Net Sales of $635 million in 2008. If quoted gross sales of a billion are accurate, then the return rate is more than thirty percent, pretty typical for footwear, but crippling to a profit and loss statement.
Gross Profit percentage is about 35%.
Advertising Expense was $72 million in 2008, about 11.4% of net sales. For my catalog audience, pay close attention to this number --- it is far greater than your typical online marketing / advertising percentage, but is far less than the percentage of sales you're spending on catalog marketing. Long-term, the catalog industry will have to become significantly more efficient.
Profit Flow-Through, after backing out advertising and G&A expense is 19%. You can run a profitable business with a 10% or 15% flow-through, but you need tremendous volume and a high level of operational efficiency. Conversely, most businesses I work with (many selling the same product that Zappos sells) generate 25% to 40% flow-through rates. Because Zappos has a comparatively low gross margin rate, they must generate significant sales volume without the aid of any advertising in order to cover this very low flow-through rate. To me, this one metric is the most disappointing thing I've seen in the Zappos business model.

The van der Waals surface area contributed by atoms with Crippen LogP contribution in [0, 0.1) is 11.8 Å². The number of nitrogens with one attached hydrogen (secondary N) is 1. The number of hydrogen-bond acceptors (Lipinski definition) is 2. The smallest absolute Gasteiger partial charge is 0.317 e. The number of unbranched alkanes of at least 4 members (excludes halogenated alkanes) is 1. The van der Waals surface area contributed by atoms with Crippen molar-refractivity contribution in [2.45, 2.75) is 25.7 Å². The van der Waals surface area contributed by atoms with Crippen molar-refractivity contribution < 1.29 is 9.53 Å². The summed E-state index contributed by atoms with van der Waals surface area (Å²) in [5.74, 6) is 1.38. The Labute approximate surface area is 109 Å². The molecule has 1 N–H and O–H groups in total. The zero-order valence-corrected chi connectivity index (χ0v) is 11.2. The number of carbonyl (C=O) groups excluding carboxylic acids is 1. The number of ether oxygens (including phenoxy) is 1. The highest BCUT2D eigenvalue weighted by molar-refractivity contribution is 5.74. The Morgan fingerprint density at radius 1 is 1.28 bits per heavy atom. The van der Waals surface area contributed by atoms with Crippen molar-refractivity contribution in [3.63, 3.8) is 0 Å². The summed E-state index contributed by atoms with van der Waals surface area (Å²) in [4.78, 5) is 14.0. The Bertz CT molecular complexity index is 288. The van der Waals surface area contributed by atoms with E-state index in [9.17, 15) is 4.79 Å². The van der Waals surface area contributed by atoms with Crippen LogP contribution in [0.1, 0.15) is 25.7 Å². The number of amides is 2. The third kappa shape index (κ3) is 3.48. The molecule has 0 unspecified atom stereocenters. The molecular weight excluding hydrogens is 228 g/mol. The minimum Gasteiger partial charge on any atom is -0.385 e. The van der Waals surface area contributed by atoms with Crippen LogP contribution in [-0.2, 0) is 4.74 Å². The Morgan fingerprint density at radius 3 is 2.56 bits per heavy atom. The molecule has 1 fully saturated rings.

Pre-Tax Profit is 4%, and was 3% the year prior, far lower than what would be posted by a healthy shoe and/or apparel business. Granted, Zappos is early in the life of their business. The low flow-through rate destines Zappos to have mediocre pre-tax profit rates.
All that being said, Zappos is still clearly a success. Because of Amazon's purchase, we finally get to see the warts, and all of our businesses have warts, don't they?
Time for your thoughts. How does the Zappos p&l stack up against your business?